In Between

Credit: Creative Commons, Abdulsalam Haykal

Credit: Creative Commons, Abdulsalam Haykal

 

There are aspects of the Christian belief system that can seem downright morbid. We believe the dead are resurrected; in fact we follow a man who was crucified and raised from the dead (you know, Jesus as the first zombie and all of that). We believe in a Holy Spirit who lives inside the spirit of God’s children, which is not at all like being possessed. We believe that the torture and crucifixion of Jesus were necessary acts for the salvation of all people. It takes some interest in the back story of the Christian faith to really understand some of this stuff. As a sixteen year old convert with a heavy background in fantasy literature it was weirdly easy for me to slip into some of these beliefs. One particularly powerful idea was the idea of going to heaven when I died.

Now I attended the creepy “Heaven’s Gates, Hell’s Flames” plays like all the other good Christian teens. I was appropriately scared of hell. When I was twelve years old, long before I wandered into faith, I began to entertain suicidal thoughts pretty regularly and would often stay up late at night trying to will myself to cut my wrists with one of my mom’s over-sized kitchen knives. The only thought that effectively stayed my hand was this nagging memory I had of hearing once a detailed description of the horrors of hell, and that suicide was an “unforgivable sin” which meant that it was a one-way ticket. The only thing I could imagine that was worse than my life at that time was the thought that I would end up somewhere even worse and have to stay there forever. I could barely imagine six more years in my home, so eternity just seemed unreasonably long. This went on for several years, until I set my sights on college as my escape route and tried to keep my head down until then.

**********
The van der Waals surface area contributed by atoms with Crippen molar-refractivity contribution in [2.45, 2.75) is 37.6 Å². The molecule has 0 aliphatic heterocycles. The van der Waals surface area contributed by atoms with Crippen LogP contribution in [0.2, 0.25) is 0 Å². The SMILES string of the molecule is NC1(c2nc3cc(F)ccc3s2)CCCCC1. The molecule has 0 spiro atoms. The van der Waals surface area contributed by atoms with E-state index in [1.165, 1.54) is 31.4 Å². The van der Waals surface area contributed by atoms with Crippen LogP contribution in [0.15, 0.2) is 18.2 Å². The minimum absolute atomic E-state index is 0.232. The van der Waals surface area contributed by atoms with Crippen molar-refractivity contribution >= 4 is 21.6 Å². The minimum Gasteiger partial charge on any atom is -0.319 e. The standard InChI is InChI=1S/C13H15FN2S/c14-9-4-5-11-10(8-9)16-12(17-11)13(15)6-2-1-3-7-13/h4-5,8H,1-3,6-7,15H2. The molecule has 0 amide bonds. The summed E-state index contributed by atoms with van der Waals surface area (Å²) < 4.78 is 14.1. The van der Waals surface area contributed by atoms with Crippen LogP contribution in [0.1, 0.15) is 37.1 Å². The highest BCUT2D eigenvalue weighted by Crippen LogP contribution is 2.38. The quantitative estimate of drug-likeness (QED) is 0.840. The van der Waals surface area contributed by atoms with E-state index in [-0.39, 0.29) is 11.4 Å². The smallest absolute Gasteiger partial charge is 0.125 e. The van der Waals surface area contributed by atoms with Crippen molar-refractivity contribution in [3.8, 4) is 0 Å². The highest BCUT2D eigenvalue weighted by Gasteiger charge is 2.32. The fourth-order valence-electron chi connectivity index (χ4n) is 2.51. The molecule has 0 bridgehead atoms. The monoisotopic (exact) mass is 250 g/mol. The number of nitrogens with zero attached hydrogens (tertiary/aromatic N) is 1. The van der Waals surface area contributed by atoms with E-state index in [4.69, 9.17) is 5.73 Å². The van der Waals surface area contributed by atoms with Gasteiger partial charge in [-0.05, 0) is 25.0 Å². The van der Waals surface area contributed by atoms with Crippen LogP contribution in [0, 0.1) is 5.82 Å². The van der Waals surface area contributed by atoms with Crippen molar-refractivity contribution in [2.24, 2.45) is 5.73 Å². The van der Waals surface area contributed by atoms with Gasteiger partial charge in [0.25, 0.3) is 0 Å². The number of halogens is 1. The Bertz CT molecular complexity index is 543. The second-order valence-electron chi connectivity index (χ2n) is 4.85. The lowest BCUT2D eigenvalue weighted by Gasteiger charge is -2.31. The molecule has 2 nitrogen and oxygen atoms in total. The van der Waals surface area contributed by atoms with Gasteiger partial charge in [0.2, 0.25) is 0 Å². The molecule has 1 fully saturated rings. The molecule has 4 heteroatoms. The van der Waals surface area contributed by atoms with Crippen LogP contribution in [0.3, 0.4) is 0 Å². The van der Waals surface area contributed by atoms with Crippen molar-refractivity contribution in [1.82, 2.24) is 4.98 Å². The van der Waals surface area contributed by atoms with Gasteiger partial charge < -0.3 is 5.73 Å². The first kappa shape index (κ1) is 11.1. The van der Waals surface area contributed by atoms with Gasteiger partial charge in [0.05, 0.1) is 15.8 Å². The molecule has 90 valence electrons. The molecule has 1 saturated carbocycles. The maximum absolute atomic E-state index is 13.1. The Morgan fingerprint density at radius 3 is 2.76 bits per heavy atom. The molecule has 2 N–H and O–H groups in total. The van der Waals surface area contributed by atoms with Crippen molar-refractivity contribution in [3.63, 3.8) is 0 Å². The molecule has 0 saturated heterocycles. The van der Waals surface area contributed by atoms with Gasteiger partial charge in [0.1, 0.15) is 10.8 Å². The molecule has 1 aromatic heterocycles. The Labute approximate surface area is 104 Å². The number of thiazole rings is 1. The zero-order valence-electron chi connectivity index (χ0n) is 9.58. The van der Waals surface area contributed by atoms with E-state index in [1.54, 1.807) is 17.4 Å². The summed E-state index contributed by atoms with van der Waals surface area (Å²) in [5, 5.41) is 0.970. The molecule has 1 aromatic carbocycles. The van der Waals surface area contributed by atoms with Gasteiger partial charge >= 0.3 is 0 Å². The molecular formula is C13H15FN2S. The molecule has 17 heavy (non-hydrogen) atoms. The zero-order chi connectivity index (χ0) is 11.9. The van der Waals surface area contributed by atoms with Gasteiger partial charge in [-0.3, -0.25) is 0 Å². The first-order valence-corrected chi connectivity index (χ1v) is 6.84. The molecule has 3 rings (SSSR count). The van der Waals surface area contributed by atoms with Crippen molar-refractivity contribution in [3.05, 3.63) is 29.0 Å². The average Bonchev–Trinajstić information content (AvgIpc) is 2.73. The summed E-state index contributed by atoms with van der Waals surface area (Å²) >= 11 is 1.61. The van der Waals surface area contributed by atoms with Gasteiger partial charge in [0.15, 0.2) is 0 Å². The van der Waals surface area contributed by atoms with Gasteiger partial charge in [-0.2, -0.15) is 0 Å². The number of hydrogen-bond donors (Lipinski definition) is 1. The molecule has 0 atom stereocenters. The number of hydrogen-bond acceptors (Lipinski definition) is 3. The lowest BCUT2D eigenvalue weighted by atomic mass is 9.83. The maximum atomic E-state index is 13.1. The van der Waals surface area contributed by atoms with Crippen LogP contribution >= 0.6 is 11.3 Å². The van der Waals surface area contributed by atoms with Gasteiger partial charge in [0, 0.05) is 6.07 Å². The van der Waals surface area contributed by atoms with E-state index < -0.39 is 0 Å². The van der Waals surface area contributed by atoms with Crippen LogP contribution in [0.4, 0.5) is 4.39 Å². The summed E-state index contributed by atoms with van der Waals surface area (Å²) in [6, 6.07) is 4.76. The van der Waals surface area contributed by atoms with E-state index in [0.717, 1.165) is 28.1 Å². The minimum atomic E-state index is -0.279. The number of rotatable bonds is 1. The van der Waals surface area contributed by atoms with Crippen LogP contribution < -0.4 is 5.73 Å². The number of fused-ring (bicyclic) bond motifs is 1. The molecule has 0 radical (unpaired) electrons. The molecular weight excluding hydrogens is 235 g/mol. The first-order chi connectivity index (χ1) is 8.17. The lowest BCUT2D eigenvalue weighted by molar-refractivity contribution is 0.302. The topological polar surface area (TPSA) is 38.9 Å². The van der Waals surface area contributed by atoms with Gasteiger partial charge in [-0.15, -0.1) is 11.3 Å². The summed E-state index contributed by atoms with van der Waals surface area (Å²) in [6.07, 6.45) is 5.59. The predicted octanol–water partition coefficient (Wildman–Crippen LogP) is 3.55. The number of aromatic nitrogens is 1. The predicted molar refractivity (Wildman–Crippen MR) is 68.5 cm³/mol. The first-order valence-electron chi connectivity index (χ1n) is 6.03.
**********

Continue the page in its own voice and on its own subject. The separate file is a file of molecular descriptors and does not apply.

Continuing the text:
As a Christian I learned way more than I cared to about hell. But I also learned about heaven, a place where broken things are made whole and wounds are all healed up and people don’t hate or hit or cry anymore. I was never interested in myths describing streets of gold or mansions, but the picture of a tree that is fruitful all year with food that fills the nations and leaves that heal them growing alongside a river of living water – that sounded amazing.

I became a Christian because a young Mormon missionary described a beautiful man whose love for me surpassed anything I’d ever heard of before. I was like a husk lost in the desert; he brought the rains to me. The friend who introduced me to him, along with her parents, wrapped that love around themselves like a cloak and then draped it over my sagging shoulders as well. I learned what incarnation meant from them. Then I started going to charismatic church services where I began to have these spectacularly strange experiences of love. Those first years I absorbed the love of God like a sponge and I learned to long for the day when He would return to whisk me away to the place of setting things right.